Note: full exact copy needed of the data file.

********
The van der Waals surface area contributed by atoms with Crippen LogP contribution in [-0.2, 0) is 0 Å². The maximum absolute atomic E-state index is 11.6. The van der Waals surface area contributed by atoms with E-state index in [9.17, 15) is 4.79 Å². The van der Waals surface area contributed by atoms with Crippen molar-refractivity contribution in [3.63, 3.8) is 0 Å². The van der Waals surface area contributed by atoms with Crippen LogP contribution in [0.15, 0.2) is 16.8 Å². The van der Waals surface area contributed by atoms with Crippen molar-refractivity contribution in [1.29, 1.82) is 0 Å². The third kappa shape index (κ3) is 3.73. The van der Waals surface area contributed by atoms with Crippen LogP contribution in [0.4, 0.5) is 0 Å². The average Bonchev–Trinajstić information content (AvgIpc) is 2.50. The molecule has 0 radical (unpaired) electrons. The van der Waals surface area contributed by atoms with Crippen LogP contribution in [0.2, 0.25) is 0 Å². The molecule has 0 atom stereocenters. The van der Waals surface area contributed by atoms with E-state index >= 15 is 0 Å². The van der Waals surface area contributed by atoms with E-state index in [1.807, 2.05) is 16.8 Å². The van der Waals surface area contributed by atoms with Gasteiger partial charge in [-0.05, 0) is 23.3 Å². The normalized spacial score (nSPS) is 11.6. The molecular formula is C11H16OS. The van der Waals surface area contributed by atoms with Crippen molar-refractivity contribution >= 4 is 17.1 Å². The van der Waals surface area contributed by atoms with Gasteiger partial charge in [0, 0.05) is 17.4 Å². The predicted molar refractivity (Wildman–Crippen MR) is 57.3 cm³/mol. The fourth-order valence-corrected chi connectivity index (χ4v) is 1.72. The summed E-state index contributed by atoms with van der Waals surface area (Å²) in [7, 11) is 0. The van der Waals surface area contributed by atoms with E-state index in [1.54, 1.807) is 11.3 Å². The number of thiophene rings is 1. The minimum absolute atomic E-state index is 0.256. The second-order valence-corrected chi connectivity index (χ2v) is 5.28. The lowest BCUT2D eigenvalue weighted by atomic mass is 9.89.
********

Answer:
The van der Waals surface area contributed by atoms with Crippen LogP contribution in [-0.2, 0) is 0 Å². The maximum absolute atomic E-state index is 11.6. The van der Waals surface area contributed by atoms with E-state index in [9.17, 15) is 4.79 Å². The van der Waals surface area contributed by atoms with Crippen molar-refractivity contribution in [3.63, 3.8) is 0 Å². The van der Waals surface area contributed by atoms with Crippen LogP contribution in [0.15, 0.2) is 16.8 Å². The van der Waals surface area contributed by atoms with Crippen molar-refractivity contribution in [1.29, 1.82) is 0 Å². The third kappa shape index (κ3) is 3.73. The van der Waals surface area contributed by atoms with Crippen LogP contribution in [0.4, 0.5) is 0 Å². The average Bonchev–Trinajstić information content (AvgIpc) is 2.50. The molecule has 0 radical (unpaired) electrons. The van der Waals surface area contributed by atoms with Crippen LogP contribution in [0.2, 0.25) is 0 Å². The molecule has 0 atom stereocenters. The van der Waals surface area contributed by atoms with E-state index >= 15 is 0 Å². The van der Waals surface area contributed by atoms with E-state index in [1.807, 2.05) is 16.8 Å². The van der Waals surface area contributed by atoms with Gasteiger partial charge in [-0.05, 0) is 23.3 Å². The normalized spacial score (nSPS) is 11.6. The molecular formula is C11H16OS. The van der Waals surface area contributed by atoms with Crippen molar-refractivity contribution >= 4 is 17.1 Å². The van der Waals surface area contributed by atoms with Gasteiger partial charge in [0, 0.05) is 17.4 Å². The predicted molar refractivity (Wildman–Crippen MR) is 57.3 cm³/mol. The fourth-order valence-corrected chi connectivity index (χ4v) is 1.72. The summed E-state index contributed by atoms with van der Waals surface area (Å²) in [7, 11) is 0. The van der Waals surface area contributed by atoms with E-state index in [1.54, 1.807) is 11.3 Å². The number of thiophene rings is 1. The minimum absolute atomic E-state index is 0.256. The second-order valence-corrected chi connectivity index (χ2v) is 5.28. The lowest BCUT2D eigenvalue weighted by atomic mass is 9.89.